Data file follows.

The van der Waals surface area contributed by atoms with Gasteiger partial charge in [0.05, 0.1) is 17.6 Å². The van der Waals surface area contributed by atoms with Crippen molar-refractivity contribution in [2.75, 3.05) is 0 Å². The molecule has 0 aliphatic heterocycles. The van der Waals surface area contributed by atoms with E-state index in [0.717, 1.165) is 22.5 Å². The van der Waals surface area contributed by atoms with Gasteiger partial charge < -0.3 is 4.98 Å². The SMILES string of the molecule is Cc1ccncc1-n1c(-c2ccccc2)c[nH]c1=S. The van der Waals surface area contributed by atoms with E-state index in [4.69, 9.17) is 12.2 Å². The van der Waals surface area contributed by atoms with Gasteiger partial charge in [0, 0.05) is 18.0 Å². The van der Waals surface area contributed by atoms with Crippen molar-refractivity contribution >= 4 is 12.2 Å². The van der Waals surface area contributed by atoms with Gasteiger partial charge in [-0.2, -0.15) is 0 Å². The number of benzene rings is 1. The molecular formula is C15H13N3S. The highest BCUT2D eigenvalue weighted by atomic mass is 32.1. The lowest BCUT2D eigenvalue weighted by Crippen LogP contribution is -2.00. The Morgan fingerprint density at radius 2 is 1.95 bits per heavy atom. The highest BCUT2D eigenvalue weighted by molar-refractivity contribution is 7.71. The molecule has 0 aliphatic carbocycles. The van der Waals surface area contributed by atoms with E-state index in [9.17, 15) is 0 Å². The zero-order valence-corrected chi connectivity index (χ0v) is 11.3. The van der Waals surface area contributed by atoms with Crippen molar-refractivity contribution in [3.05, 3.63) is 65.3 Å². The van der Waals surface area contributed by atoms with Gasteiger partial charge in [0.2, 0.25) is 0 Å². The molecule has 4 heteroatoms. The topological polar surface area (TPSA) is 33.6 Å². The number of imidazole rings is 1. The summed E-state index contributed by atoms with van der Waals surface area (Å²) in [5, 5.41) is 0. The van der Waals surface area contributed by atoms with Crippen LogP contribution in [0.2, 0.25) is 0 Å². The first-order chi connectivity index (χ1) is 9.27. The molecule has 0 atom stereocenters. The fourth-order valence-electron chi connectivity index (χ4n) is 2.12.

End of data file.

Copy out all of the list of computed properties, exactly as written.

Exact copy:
The van der Waals surface area contributed by atoms with Gasteiger partial charge in [0.05, 0.1) is 17.6 Å². The van der Waals surface area contributed by atoms with Crippen molar-refractivity contribution in [2.75, 3.05) is 0 Å². The molecule has 0 aliphatic heterocycles. The van der Waals surface area contributed by atoms with E-state index in [0.717, 1.165) is 22.5 Å². The van der Waals surface area contributed by atoms with Gasteiger partial charge < -0.3 is 4.98 Å². The SMILES string of the molecule is Cc1ccncc1-n1c(-c2ccccc2)c[nH]c1=S. The van der Waals surface area contributed by atoms with E-state index in [4.69, 9.17) is 12.2 Å². The van der Waals surface area contributed by atoms with Gasteiger partial charge in [0, 0.05) is 18.0 Å². The van der Waals surface area contributed by atoms with Crippen molar-refractivity contribution >= 4 is 12.2 Å². The van der Waals surface area contributed by atoms with Gasteiger partial charge in [-0.2, -0.15) is 0 Å². The number of benzene rings is 1. The molecular formula is C15H13N3S. The highest BCUT2D eigenvalue weighted by atomic mass is 32.1. The lowest BCUT2D eigenvalue weighted by Crippen LogP contribution is -2.00. The Morgan fingerprint density at radius 2 is 1.95 bits per heavy atom. The highest BCUT2D eigenvalue weighted by molar-refractivity contribution is 7.71. The molecule has 0 aliphatic carbocycles. The van der Waals surface area contributed by atoms with E-state index in [9.17, 15) is 0 Å². The zero-order valence-corrected chi connectivity index (χ0v) is 11.3. The van der Waals surface area contributed by atoms with Crippen molar-refractivity contribution in [3.05, 3.63) is 65.3 Å². The van der Waals surface area contributed by atoms with Gasteiger partial charge in [0.2, 0.25) is 0 Å². The molecule has 4 heteroatoms. The topological polar surface area (TPSA) is 33.6 Å². The number of imidazole rings is 1. The summed E-state index contributed by atoms with van der Waals surface area (Å²) in [5, 5.41) is 0. The van der Waals surface area contributed by atoms with Crippen LogP contribution in [0.2, 0.25) is 0 Å². The first-order chi connectivity index (χ1) is 9.27. The molecule has 0 atom stereocenters. The fourth-order valence-electron chi connectivity index (χ4n) is 2.12.